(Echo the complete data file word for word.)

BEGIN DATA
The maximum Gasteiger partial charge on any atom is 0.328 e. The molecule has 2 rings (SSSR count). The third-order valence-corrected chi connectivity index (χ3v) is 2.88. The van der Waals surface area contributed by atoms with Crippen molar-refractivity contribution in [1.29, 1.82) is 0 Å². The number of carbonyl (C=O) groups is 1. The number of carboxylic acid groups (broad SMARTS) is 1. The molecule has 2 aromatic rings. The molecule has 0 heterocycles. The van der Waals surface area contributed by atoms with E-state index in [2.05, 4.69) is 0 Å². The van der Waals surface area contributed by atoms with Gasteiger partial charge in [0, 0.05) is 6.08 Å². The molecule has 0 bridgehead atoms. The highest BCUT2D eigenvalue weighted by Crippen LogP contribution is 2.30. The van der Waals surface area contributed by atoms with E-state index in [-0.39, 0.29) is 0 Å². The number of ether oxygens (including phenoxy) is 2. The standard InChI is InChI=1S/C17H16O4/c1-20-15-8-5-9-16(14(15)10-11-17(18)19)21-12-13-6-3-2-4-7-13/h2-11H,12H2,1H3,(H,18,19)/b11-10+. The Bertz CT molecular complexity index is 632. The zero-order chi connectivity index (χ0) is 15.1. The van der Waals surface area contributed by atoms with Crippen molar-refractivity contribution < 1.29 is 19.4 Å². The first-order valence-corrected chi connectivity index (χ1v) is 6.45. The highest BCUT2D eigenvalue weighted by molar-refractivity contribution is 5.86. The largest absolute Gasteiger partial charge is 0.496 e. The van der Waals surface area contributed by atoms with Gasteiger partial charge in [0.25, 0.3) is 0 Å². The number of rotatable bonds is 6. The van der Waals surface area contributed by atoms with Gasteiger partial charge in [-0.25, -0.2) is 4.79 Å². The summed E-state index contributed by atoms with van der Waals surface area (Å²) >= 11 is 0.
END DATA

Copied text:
The maximum Gasteiger partial charge on any atom is 0.328 e. The molecule has 2 rings (SSSR count). The third-order valence-corrected chi connectivity index (χ3v) is 2.88. The van der Waals surface area contributed by atoms with Crippen molar-refractivity contribution in [1.29, 1.82) is 0 Å². The number of carbonyl (C=O) groups is 1. The number of carboxylic acid groups (broad SMARTS) is 1. The molecule has 2 aromatic rings. The molecule has 0 heterocycles. The van der Waals surface area contributed by atoms with E-state index in [2.05, 4.69) is 0 Å². The van der Waals surface area contributed by atoms with Gasteiger partial charge in [0, 0.05) is 6.08 Å². The molecule has 0 bridgehead atoms. The highest BCUT2D eigenvalue weighted by Crippen LogP contribution is 2.30. The van der Waals surface area contributed by atoms with E-state index in [-0.39, 0.29) is 0 Å². The number of ether oxygens (including phenoxy) is 2. The standard InChI is InChI=1S/C17H16O4/c1-20-15-8-5-9-16(14(15)10-11-17(18)19)21-12-13-6-3-2-4-7-13/h2-11H,12H2,1H3,(H,18,19)/b11-10+. The Bertz CT molecular complexity index is 632. The zero-order chi connectivity index (χ0) is 15.1. The van der Waals surface area contributed by atoms with Crippen molar-refractivity contribution < 1.29 is 19.4 Å². The first-order valence-corrected chi connectivity index (χ1v) is 6.45. The highest BCUT2D eigenvalue weighted by molar-refractivity contribution is 5.86. The largest absolute Gasteiger partial charge is 0.496 e. The van der Waals surface area contributed by atoms with Gasteiger partial charge in [0.25, 0.3) is 0 Å². The number of rotatable bonds is 6. The van der Waals surface area contributed by atoms with Gasteiger partial charge in [-0.25, -0.2) is 4.79 Å². The summed E-state index contributed by atoms with van der Waals surface area (Å²) >= 11 is 0.